We have never experienced a time like this. To help support the worldwide community of Scottish country dancers, we are issuing a series of newsletters to our members and subscribers - Dance Scottish At Home. This will develop and improve as time goes on, and we will be responding to what you would like to see and read. Our aim is to include articles, music, games, podcasts and online classes that will entertain and connect us with our dancing friends across the globe.
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Dance Scottish At Home - 26th March 2021
Welcome to a very special issue of Dance Scottish At Home as we mark one year since the first edition was distributed. Nobody knew how the year would progress and when we started, the team definitely had no idea that it would still be creating and delivering content one year on.
At Home Podcast
Luke has put together something a little bit different to mark World Poetry Day which this year took place on Sunday 21st March. Listen in to hear RSCDS Chairman Elect, William Williamson, reading excerpts from Tam o’ Shanter by Robert Burns with helpful explanations from Luke.
There’s poetry and songs from Liz Lochhead - past Scottish Makar (Scotland’s National Poet), Michael Marra - the Dundee Bard and Norman MacCaig - 20th century Scottish poet, all woven together with music from Muriel Johnstone and Keith Smith, the Craigowl Scottish Dance Band, as well as Bobby Crowe and his Scottish Dance Band.
What's behind the name?
A dance that was inspired by Sir Walter Scott’s narrative poem Lady of the Lake, which he published in 1810 - but who was the lady and where is the lake? The lady was Ellen Douglas, daughter of the fugitive James Douglas, her home was on Ellen’s isle in the middle of Loch Katrine in the Trossachs. Although not based on historical events, Scott’s poem draws on elements that did occur in Scottish history.
A year of RSCDS books
Reaching RSCDS Book 6, we complete the dances in the first combined volume available in print and as an e-book – Books 1 to 6.
Book 6 was published in 1930, the original publication had a deep red cover and music arranged by Herbert Wiseman. Why mention the colour of the cover? Well, for many years, the colours were how books were recognised. The earliest source noted is that for the strathspey “Lennox Love to Blantyre” from the early 18th century, and the book also contains the popular dance for children, the 16 bar, round the room, jig “Prince of Orange” and the ever popular reel “Mrs MacLeod”.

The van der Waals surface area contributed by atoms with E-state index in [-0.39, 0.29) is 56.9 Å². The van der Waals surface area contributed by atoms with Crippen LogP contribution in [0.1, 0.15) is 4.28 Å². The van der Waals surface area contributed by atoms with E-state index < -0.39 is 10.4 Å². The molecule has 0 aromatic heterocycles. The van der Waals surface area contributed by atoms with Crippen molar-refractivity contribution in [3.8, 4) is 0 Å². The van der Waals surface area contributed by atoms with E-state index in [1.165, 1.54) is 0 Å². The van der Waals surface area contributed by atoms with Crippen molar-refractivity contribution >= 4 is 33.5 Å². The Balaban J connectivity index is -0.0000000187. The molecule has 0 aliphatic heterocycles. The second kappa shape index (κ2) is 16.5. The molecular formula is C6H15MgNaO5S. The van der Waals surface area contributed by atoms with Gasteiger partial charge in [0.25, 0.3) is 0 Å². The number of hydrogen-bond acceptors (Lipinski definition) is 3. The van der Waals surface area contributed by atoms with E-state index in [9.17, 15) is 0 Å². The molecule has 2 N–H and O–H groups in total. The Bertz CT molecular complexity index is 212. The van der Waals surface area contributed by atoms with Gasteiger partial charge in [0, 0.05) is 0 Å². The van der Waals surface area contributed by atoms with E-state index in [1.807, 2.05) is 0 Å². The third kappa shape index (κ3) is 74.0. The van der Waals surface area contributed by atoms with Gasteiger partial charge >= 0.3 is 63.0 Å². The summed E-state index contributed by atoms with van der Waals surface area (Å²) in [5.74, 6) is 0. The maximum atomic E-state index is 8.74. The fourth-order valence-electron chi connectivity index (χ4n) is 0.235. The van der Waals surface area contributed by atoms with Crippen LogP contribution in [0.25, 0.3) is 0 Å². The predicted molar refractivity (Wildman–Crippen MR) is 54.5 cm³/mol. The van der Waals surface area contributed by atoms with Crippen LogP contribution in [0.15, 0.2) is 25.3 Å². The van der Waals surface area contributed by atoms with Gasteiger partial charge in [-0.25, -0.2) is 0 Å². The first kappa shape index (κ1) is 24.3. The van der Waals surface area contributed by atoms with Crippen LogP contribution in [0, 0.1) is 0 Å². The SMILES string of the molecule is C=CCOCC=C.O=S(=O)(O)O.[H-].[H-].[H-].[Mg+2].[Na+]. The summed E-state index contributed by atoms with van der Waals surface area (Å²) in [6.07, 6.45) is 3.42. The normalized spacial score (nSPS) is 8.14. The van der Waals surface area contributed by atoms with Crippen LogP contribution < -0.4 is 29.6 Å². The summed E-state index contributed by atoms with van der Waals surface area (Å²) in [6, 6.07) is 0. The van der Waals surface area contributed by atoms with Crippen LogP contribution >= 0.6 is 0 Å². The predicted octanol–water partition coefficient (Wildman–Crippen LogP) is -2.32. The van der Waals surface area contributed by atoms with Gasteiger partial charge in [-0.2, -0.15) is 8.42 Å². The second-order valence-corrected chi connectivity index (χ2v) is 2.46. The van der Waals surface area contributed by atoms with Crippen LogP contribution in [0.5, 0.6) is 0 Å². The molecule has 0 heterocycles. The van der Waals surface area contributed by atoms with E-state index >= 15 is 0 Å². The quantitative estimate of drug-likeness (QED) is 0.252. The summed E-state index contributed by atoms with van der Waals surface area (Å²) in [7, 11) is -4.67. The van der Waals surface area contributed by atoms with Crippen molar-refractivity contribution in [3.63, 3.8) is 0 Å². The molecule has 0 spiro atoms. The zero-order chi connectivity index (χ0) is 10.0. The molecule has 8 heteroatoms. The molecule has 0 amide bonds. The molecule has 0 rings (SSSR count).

The latest online class
Join a different RSCDS Teacher each week for a mixture of basic movements, warm ups, technique and steps to keep you active. Live every Wednesday at 19:00 UK time, the class will give you the chance to dance with RSCDS members around the world at the same time. *Please note that not all recorded classes begin immediately - skip ahead on the recording to find the start time, or just let it run and enjoy the music!*
Do you enjoy solving puzzles? This week we have provided 2 challenges to entertain, perplex and intrigue you.
Please note that the RSCDS office will be closed over the Easter period on Friday 2 April and Monday 5 April.
The 'Dances to Song Tunes' by Hugh Foss album is no longer available as a CD, however we are delighted to announce that you can now enjoy this album via Amazon, YouTube Music and MusicApple. Visit here to find out more.
The accompanying 'Dances to Song Tunes' book is also available through the RSCDS shop, so visit now to grab your copy for only £8.50 with your RSCDS member discount.
Find the full Dance Scottish At Home newsletter here >
This month, editions of Dance Scottish At Home include the latest "At Home Podcasts", stories behind your favourite dances, and of course some new SCD puzzles to get stuck into!
Highlights of these issues include our regular podcasts, the latest Thursday Challenges, a newly devised dance The Toilet Roll Reel, the story behind some of your favourite dances, our online classes and some brand new dance-themed puzzles.